In the “old days” inspection programs were designed as a “hit or miss” activity. In general, during continuous run operations, we inspected pressure vessels and piping every 3 years. In batch run operations, we often inspected more often (especially for fragile equipment such as glass lined, rubber lined equipment, etc. Equipment that had extremely high corrosion rates where substrate exposure to the process media would lead to quick leaks/failure), and hoped to catch potential problem areas before they failed. Hopefully, we found a potential problem before it resulted in a leak or worse.

The next stage of inspection program evolution was condition based monitoring. At this stage, we were calculating corrosion rates and thinking about damage progression, damage morphology, etc. This was better than before. We let the answers to these questions dictate the time to next inspection. This could be thought of as failure avoidance at all costs, because consequences of failure were not yet factored into the decision making process.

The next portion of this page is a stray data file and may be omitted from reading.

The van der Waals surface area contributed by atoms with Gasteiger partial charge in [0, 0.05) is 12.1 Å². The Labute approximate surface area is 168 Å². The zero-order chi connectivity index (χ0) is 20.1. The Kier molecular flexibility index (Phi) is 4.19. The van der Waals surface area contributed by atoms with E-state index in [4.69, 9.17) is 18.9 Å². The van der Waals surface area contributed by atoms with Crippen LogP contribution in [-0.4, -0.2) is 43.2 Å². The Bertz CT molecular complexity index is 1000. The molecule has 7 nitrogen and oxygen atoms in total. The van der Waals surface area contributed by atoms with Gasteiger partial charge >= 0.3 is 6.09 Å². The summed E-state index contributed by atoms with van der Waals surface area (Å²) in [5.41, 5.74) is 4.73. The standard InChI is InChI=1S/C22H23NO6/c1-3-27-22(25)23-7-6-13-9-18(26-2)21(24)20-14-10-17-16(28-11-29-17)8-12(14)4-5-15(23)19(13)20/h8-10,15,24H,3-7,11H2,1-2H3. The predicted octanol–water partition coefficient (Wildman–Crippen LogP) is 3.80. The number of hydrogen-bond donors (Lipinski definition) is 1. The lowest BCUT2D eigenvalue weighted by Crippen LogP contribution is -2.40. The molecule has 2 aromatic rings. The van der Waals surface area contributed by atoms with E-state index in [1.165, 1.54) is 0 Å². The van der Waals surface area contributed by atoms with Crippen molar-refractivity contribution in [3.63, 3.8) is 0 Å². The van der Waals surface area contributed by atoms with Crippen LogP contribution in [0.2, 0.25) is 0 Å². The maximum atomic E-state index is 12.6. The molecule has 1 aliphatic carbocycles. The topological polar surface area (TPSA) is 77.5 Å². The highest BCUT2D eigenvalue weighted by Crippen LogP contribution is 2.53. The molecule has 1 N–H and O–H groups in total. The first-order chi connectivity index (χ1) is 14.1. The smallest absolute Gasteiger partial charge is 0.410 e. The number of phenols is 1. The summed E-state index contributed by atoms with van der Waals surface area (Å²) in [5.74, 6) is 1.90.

Condition based monitoring was followed by RBI. One of the primary advantages of a well implemented RBI program is that the following key question is answered: “How much confidence do I need to have in what I believe to be the condition of the equipment?”. Relative risk values and other triggers can/will tell you when more information is needed, i.e. when the current or future level of uncertainty is acceptable/unacceptable. The answers should be evident and the risk drivers clearly identifiable. How accurate do you need to be about what you believe to be the condition of the equipment? How much uncertainty is acceptable?

Relative risk can dictate this, as well as the other elements of the relative risk equation (e.g. damage factors, a sub-factor of the POF in the API RP 581(2) RBI methodology); Consequence * POF = Risk. For example, sub-factors of which the POF value is comprised in API RBI RP 581, are the damage factors, which can be used as triggers and as metrics. The owner-operators’ strategy for managing equipment reliability, safety, and integrity would dictate how the triggers are used.

Other defined criteria, such as health and safety consequences, financial consequences, environmental impact, and inherent risks should be considered as appropriate, as in keeping with your company strategies, regulatory, and insurer requirements.

Risk Threshold as an Action Trigger and Other Criteria